If DE behaviors have both social, cultural, and economic as well as individual psychological elements, what can an individual instructor do to combat the cultural messages of extreme thinness that can motivate DE behaviour? Hesse-Biber and her colleagues suggest three strategies:

1.    Revisioning femininity

Hesse-Biber and her colleagues suggest that women should be able to determine their own identities to be empowered to challenge the thin body ideal. For example, fitness instructors can empower their participants by promoting other fitness goals such as bodily functionality and then design exercises that, instead of aimed only at thinness, help to improve women’s everyday lives. We can also carefully avoid trying to motivate our participants by promises of reduced ‘love handles,’ ‘bat wings,’ or ‘thunder thighs’ to emphasize instead, for example, postural benefits. 

2.    Media literacy

Hesse-Biber and her colleagues suggest increasing media literacy that aims to educate women “to critically analyze mass media and to develop new ways of putting one's own message into the multi-media network” (p. 219). We can then develop strategies to question how realistic the media images of the thin and toned fit feminine body are. Fitness instructors as well as fitness participants can actively share healthier images of fitness through social media networks. While an individual instructor or member cannot be responsible for fitness industry advertising or the fitness media, we can bring the possible connections between DE behaviors and the images of unrealistic ideal body to the attention of the management in our fitness centers. 

3.    Empowerment education

Finally, Hesse-Biber and her colleagues suggest “empowerment education” that “creates resilience towards ‘unhealthy’ media messages by teaching ‘critical thinking skills’” (p. 219). This is a more community-based approach through which we can involve the community of fitness participants, fitness instructors, and the fitness center management in eating disorder education by initiating, for example, creation of the DE guidelines. As one of our empowerment education initiatives, Sarah and I helped organize a fitness leader workshop about strategies of dealing with participants with possible signs of DE.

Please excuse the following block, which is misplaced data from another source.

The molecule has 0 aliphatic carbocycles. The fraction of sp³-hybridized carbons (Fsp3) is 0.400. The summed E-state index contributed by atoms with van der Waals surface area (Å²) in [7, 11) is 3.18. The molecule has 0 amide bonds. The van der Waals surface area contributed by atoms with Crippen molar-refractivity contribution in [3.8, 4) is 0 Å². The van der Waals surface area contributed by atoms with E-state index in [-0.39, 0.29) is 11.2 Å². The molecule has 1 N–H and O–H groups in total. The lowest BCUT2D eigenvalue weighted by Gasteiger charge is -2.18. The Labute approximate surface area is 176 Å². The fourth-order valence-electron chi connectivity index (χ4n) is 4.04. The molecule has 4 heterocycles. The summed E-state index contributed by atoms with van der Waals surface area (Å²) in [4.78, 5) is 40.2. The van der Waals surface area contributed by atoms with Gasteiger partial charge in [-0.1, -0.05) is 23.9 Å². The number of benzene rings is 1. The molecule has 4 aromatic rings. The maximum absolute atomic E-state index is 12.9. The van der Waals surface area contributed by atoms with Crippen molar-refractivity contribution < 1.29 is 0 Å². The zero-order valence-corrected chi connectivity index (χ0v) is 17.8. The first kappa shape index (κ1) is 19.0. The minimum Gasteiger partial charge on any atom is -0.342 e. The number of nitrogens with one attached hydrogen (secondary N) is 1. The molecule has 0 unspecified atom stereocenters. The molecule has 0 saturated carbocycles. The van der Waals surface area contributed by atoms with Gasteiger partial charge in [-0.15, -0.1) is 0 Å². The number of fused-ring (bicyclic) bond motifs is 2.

As demonstrated by Hesse-Bieber and her colleagues (2006), social and psychological elements are entangled in DE behavior. Such elements also differ across groups and individuals (across race, ethnicity, sexuality, gender, age). Eating disorders, with the highest mortality rate of any mental health condition (Joy, Kussman & Nattiv, 2016), are difficult to cure, but as they are relatively common in the fitness industry, there is a need to openly discuss the dangers related to them. However, as Sarah envisioned, further awareness and education regarding when exercise and dieting is no longer healthy can help to prevent and confront DE behavior in the fitness industry.

References

Bratland-Sanda, S., & Sundgot-Borgen, J. (2015). “I’m concerned – What do I do?” Recognition and management of disordered eating in fitness center settings. International Journal of Eating Disorder, 48, 415-423.

Bratland-Sanda, S., Nilsson, M. P., & Sundgot-Borgen, J. (2015). Disordered eating behavior among group fitness instructors: A health-threatening secret? Journal of Eating Disorders, 3 (22), 1-8.

Hesse-Bieber, S., Leavy, P., Quinn, C. E., & Zoino, J. (2006). The mass marketing of disordered eating and Eating Disorders: The social psychology of women, thinness and culture. Women’s Studies International Forum, 29, 208-224.

Joy, E., Kussman, A., & Nattiv, A. (2016). 2016 update on eating disorders in athletes: A comprehensive narrative review with a focus on clinical assessment and management. British Journal of Sports Medicine, 50, 154-162.